new  - The Greek means "new", "fresh", "newly made", "newly invented," and "novel." Here its form only matches the word translated as "fruit" here.

with -  -- "With" is from the Greek word that is almost always translated as "with" or a related concept such as "among" or "by the means of". It is not the term usually translated as "after."

you - -- The word translated as "you" is plural addressing a group of Jesus's listeners.

in  - - -- The word translated as "in" means "in," "within," "with" (an instrument), "during" (time),  or "among"  with a dative object as the one here.

my  -  - "My" is the first-person possessive singular pronoun. 

missing "the"  -- (MW) The untranslated word is the Greek definite article, which usually precedes a noun and, without a noun, takes the meaning of "the one." The Greek article is much closer to our demonstrative pronouns ("this," "that," "these," "those"). See this article for more. 

Father's  - "Father" is the common word that Christ uses to address his own Father, though it can mean any male ancestor. When referring to others, Christ uses it to refer to their ancestors, that is, "forefathers."

's  - - This word "'s"  comes from the genitive case of the following word that requires the addition of a preposition in English.  The most common is the "of" of possession.

missing "the"  -- (MW) The untranslated word is the Greek definite article, which usually precedes a noun and, without a noun, takes the meaning of "the one." The Greek article is much closer to our demonstrative pronouns ("this," "that," "these," "those"). See this article for more.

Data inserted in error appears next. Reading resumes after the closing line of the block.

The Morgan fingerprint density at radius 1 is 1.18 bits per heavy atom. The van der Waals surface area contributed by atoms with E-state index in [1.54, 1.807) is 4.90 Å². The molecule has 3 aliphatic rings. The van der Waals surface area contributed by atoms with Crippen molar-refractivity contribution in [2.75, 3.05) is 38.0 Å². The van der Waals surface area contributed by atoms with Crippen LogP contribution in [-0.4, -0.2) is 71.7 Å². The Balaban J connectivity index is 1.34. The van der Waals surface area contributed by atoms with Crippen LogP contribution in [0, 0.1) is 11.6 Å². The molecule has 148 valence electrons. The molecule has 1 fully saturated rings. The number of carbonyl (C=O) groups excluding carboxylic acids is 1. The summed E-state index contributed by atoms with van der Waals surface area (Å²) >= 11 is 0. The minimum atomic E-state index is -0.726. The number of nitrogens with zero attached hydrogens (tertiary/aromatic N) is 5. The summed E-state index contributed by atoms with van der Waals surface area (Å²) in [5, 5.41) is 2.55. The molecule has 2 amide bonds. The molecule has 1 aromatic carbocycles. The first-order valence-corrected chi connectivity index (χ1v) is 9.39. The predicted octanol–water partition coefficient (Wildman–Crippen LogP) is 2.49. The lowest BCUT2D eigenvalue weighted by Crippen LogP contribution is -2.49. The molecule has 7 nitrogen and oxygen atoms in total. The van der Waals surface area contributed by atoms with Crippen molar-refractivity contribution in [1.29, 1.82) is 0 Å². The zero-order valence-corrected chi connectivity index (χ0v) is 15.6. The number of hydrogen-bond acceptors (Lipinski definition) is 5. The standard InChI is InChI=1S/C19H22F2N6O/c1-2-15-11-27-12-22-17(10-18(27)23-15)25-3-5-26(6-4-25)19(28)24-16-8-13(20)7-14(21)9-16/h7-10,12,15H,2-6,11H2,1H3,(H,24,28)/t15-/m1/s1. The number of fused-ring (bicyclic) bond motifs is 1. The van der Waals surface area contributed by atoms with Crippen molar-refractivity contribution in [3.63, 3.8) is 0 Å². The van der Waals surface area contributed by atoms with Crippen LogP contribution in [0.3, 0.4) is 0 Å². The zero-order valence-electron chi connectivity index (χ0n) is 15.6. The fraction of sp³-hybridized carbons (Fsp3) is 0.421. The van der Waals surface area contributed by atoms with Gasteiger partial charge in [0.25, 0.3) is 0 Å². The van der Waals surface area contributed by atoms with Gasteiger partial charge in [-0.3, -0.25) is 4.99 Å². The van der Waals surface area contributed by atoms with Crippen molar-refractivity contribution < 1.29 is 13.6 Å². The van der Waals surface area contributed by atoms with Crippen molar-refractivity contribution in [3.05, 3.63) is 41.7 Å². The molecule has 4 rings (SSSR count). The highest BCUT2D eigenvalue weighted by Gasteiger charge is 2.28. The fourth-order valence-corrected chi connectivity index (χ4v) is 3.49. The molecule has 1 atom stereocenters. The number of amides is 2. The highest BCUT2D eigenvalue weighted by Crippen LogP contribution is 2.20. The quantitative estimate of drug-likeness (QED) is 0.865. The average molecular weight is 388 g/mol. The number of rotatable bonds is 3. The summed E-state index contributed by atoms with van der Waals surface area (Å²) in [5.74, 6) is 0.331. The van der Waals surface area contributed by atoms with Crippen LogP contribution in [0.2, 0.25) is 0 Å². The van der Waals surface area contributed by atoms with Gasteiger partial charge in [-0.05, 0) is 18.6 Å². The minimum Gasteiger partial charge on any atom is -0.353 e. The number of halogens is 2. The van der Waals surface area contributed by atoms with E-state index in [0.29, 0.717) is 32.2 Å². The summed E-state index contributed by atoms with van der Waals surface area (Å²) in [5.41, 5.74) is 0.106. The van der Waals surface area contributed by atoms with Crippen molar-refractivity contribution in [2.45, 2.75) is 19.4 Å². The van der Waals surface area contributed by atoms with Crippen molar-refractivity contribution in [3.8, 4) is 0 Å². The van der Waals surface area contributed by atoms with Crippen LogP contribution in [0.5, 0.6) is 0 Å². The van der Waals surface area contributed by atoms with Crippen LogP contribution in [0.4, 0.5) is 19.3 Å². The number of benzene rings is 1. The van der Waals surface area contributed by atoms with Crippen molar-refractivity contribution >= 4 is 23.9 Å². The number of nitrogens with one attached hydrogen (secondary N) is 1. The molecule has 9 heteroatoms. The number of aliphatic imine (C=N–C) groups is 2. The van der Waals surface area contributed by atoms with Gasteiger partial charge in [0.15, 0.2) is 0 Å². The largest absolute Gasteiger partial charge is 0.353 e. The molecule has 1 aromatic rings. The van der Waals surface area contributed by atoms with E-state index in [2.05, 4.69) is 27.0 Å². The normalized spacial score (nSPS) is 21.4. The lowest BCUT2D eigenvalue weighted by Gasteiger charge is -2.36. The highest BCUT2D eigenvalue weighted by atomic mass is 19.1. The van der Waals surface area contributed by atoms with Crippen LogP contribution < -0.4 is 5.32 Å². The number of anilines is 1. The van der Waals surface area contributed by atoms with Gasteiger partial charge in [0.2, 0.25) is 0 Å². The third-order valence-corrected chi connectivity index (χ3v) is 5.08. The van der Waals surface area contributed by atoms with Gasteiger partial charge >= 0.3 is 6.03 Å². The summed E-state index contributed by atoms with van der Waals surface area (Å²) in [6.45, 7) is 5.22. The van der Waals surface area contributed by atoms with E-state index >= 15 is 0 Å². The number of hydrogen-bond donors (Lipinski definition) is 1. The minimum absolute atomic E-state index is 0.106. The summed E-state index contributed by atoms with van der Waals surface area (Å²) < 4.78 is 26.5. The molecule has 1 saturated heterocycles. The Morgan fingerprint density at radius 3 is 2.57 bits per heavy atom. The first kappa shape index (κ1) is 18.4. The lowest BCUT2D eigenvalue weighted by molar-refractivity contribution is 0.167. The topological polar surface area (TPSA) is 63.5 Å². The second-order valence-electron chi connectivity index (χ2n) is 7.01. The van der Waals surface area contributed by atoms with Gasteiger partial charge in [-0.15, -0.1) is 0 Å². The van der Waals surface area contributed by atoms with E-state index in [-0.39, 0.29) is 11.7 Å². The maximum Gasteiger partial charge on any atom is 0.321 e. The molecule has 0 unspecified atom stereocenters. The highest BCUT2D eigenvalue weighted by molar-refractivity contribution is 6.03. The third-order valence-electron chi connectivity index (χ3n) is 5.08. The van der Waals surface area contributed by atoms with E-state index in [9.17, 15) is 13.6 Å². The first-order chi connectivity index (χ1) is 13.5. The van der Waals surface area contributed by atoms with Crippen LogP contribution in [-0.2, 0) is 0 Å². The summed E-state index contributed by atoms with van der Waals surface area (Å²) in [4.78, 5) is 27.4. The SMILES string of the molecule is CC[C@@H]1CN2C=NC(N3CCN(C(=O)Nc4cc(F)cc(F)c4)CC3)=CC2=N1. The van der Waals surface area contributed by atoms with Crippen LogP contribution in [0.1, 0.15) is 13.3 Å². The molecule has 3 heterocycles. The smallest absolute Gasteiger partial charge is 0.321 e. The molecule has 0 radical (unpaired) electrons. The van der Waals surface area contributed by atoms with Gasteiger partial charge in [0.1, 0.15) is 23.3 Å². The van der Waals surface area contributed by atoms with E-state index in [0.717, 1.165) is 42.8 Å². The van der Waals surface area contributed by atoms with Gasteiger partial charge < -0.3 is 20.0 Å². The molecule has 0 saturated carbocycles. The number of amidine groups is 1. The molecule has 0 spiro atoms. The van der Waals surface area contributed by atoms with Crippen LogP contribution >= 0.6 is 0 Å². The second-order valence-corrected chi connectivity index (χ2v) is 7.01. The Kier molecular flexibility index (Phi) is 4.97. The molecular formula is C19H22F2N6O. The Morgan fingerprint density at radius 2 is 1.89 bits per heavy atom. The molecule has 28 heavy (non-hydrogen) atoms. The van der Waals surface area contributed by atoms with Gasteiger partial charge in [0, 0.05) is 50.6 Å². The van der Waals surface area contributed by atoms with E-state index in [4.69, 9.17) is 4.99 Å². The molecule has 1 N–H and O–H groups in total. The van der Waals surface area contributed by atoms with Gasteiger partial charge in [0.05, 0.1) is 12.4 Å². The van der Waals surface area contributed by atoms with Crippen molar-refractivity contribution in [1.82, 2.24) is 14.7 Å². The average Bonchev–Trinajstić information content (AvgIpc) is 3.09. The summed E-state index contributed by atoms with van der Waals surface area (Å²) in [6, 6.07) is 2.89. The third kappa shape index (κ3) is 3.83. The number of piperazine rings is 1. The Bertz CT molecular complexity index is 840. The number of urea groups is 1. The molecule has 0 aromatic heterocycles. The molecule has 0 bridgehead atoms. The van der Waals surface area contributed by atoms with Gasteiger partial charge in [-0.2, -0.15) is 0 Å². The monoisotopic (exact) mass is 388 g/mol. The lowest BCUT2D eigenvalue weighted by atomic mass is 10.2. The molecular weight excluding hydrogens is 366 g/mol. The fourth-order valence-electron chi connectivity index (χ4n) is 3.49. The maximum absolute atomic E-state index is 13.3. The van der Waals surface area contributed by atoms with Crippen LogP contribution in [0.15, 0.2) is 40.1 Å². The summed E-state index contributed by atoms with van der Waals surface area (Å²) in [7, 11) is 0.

kingdom.  - - The word translated as "kingdom" can be the region, the reign, the castle or the authority of a ruler. Christ does not seem to use it to mean a physical region, so its translation as "reign" or "realm" seems more appropriate. This is especially true because the "reign" of a king means the execution of his will.

KJV Translation Issues: 

6
  • WW - Wrong Word -- The word translated as "will" should be "may."
  • CW - Confusing Word -- The "not" is both negatives together with the sense of "never."
  • CW - Confusing Word -- The "of" does not capture the specific meaning of the word.
  • CW - Confusing Word -- The "fruit" is not the common word usually translated as "fruit."
  • MW - Missing Word -- The word "the" before "father" is not shown in the English translation.
  • MW - Missing Word -- The word "the" before "k"ingdom is not shown in the English translation.

NIV Analysis: 

missing "however"  -- (MW) The untranslated word  "but" joins phrases in an adversarial way. Since it always falls in the second position, translating it as "however" often captures its feeling better.

Truly -- The word translated as "truly " is from the Hebrew word that means "truly" or "certainly," but it sounds like the Greek word with the same meaning. In Greek, the word also means "to reap." See this article discussing this "amen phrase."

I -- This is from the first-person, singular form of the following verb.